Yesterday’s rumor that Amazon is considering opening 3,000 Go stores in the next three years sent shockwaves through the grocery and retail markets. Certainly, were Amazon to invest the billions of dollars needed to build out such a physical footprint needed to reach that scale, it would likely pose significant challenges for incumbent retailers, quick-serve restaurants, convenience stores as well.
However, given that Amazon is scheduled to close on its acquisition of PillPack by the end of the year — a story which itself sent its own respective shockwaves through the healthcare markets — another interesting angle on the “thousands of new Amazon stores” story is that of pharmacies and healthcare. With PillPack, Amazon will get pharmaceutical licenses in almost every state. What would that mean for CVS, Walgreens, Walmart, Rite-Aid, grocery pharmacies, and the rest?
While Amazon has made several high-profile healthcare-related hires lately, we haven’t seen specific evidence that Amazon intends to provide physical healthcare services, a la Minute Clinics. But over time we think this is an area to keep an eye on given the potential revenue growth opportunity for Amazon.
Amazon is reportedly considering rapidly increasing its pace of investment in Amazon Go stores by opening up to 3,000 of them over the next 3 years. Per Bloomberg:
Amazon.com Inc. is considering a plan to open as many as 3,000 new AmazonGo cashierless stores in the next few years, according to people familiar with matter, an aggressive and costly expansion that would threaten convenience chains like 7-Eleven Inc., quick-service sandwich shops like Subway and Panera Bread, and mom-and-pop pizzerias and taco trucks. Chief Executive Officer Jeff Bezos sees eliminating meal-time logjams in busy cities as the best way for Amazon to reinvent the brick-and-mortar shopping experience, where most spending still occurs…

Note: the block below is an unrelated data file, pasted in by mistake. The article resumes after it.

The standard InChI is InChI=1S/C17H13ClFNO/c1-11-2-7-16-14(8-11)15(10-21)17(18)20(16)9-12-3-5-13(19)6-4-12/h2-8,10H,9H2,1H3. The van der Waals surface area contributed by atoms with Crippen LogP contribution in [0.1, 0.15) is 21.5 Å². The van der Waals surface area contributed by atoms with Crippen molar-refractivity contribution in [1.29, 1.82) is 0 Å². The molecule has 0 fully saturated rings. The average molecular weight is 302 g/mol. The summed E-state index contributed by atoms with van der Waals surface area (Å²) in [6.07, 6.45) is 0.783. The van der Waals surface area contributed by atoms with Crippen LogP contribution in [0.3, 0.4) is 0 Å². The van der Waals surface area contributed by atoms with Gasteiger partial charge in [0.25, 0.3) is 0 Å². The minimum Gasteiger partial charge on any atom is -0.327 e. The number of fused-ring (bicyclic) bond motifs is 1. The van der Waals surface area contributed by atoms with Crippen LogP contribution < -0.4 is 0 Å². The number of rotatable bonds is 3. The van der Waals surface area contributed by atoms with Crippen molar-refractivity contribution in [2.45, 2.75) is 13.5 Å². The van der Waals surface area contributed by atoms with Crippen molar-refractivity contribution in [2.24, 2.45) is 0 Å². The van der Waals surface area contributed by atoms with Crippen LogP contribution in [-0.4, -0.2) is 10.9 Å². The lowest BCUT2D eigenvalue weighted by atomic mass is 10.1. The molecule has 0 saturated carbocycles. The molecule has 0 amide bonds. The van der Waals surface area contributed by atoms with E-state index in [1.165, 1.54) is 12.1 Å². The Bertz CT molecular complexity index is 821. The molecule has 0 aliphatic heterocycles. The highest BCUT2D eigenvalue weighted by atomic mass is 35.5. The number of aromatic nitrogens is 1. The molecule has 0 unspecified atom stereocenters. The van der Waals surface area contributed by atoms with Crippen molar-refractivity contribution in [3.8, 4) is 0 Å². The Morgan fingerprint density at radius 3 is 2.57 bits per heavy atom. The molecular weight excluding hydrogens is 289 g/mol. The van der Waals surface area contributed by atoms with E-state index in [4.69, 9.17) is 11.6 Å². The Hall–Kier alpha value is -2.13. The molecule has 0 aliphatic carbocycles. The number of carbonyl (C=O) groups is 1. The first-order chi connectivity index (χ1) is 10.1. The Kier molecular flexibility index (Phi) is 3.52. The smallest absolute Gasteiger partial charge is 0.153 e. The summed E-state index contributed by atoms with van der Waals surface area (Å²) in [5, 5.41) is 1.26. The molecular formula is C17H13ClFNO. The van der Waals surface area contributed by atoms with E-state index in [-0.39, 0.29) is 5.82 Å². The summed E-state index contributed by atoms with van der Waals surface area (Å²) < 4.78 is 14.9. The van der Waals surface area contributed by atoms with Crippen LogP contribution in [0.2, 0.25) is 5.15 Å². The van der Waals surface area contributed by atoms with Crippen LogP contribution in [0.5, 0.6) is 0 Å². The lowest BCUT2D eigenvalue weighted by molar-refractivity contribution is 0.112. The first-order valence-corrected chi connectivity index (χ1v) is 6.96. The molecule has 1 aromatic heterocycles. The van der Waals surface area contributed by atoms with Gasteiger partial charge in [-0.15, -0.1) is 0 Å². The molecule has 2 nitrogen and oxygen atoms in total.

Amazon is targeting dense urban areas with lots of young, busy, affluent residents willing to spend a little more than a typical fast-food experience for better quality food, the people said. The target locations make it less of a threat to suburban gas station-convenience store combinations and more of a threat to big cities’ quick-service eateries, such as Subway Restaurants, Panera Bread Co. and Pret a Manger.
- Convenience stores have existed for a long time, but Amazon has unique data on consumer behavior and shopping patterns, and could positions its Go stores in locations it believes will be most likely to change behavior.
- Most convenience stores are currently located at or near gas stations, and typically primarily stock candy, soft drinks, snacks, beer, and tobacco products.
- We would view this as more of a threat to quick-serve restaurants, grocery stores, and (potentially) pharmacies.
For context, Amazon just opened its fourth Go store yesterday.
Expanding its push into the private label vitamin and supplement market, Amazon has launched three new kids vitamins products under its Mama Bear brand. The new items are:
Amazon recently launched 10 new adult vitamin products under the Amazon Elements brand as well. Other brand owners in the kids vitamin market include Bayer (which owns the Flintstones and One a Day brands), SmartyPants, and Rainbow Light.
Stay tuned to TJI for the latest developments as Amazon continues to expand its private label efforts.
Continuing its push into private label vitamins and nutritional supplements, Amazon has launched 10 additional products under the Amazon Elements brand. Prices range from $10 (elderberry complex) to $28 (super omega-3).
The new items are:
Amazon says in the product descriptions that these items are being manufactured by Arizona Nutritional Supplements out of Chandler. ANS is privately held and has raised funding from Endeavor Capital. According to Endeavor, ANS’s “customer base includes multi‐level marketers, specialty retailers, physicians groups and brand marketers selling through retail and online.”
Amazon has launched dozens of house brand vitamins and supplements under its Amazon Elements, Solimo, and Nature’s Wonder private label brands. Amazon and Whole Foods also sell vitamins and supplements under the “365 Everyday Value” house brand.
We expect Amazon to continue to expand its private label efforts in the vitamins and supplements category going forward.